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Change management on the double

Jed Simms
February 13, 2012

We have conceived the infamous change triangle as a double triangle as follows:

What this means is that if you are considering change, you need to consider all seven dimensions, when you look at your change management processes they need to explicitly acknowledge and deal with each of the seven dimensions, and you need to be able to assess and address each of the seven dimensions in making change.

More experienced practitioners will immediately see why the people-process-technology approach to change has left holes and not delivered the desired smooth or effective change at times.

For example, a project to realign and restructure a department can involve:

  • Strategy: How does this impact or is it impacted by the strategy? Is it consistent?
  • People: Who is impacted and by how much? Are they up to the new changes?
  • Structure: What will be the new structure and specific accountabilities?
  • Infrastructure: What new space, equipment, physical networks etc will be required?
  • Information: What changes to the information/reporting/measurement flows will be required?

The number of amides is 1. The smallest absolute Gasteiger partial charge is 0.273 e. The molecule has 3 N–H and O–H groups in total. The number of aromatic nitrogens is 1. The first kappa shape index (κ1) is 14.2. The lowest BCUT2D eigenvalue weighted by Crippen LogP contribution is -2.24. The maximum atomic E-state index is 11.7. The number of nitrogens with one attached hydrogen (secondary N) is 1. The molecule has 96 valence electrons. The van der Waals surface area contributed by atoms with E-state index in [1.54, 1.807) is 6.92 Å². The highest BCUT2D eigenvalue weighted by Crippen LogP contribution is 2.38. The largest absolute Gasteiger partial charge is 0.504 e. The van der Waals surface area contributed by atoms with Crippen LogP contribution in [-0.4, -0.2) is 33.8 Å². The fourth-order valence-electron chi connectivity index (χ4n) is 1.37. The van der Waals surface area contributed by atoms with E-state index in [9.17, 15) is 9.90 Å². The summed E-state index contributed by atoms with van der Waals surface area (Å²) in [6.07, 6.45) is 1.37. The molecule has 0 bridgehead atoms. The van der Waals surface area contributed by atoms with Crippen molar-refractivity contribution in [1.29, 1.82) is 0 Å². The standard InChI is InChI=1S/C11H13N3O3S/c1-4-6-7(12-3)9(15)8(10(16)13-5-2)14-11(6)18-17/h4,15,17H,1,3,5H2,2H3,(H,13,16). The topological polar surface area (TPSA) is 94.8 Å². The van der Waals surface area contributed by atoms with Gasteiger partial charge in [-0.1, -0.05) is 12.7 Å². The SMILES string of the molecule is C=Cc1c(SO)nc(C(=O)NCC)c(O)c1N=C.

• Processes: What processes will change, how and why? What systems changes are required?
  • Culture: How will this challenge the mindsets and belief systems? How radical a change is this to the current ways of thinking?

Trying to achieve just an organisational change without all seven dimensions is a recipe for disaster.

What do you think? Do you think the existing people-process-technology triangle meets all of your needs?

Jed Simms
Jed Simms is the founder and co-creator of Totally Optimized Projects, an internationally recognised strategy-based, business-driven approach to delivering projects. He specialises in project governance and control and value and benefits management. He is also the founding partner of consultancy Capability Management.
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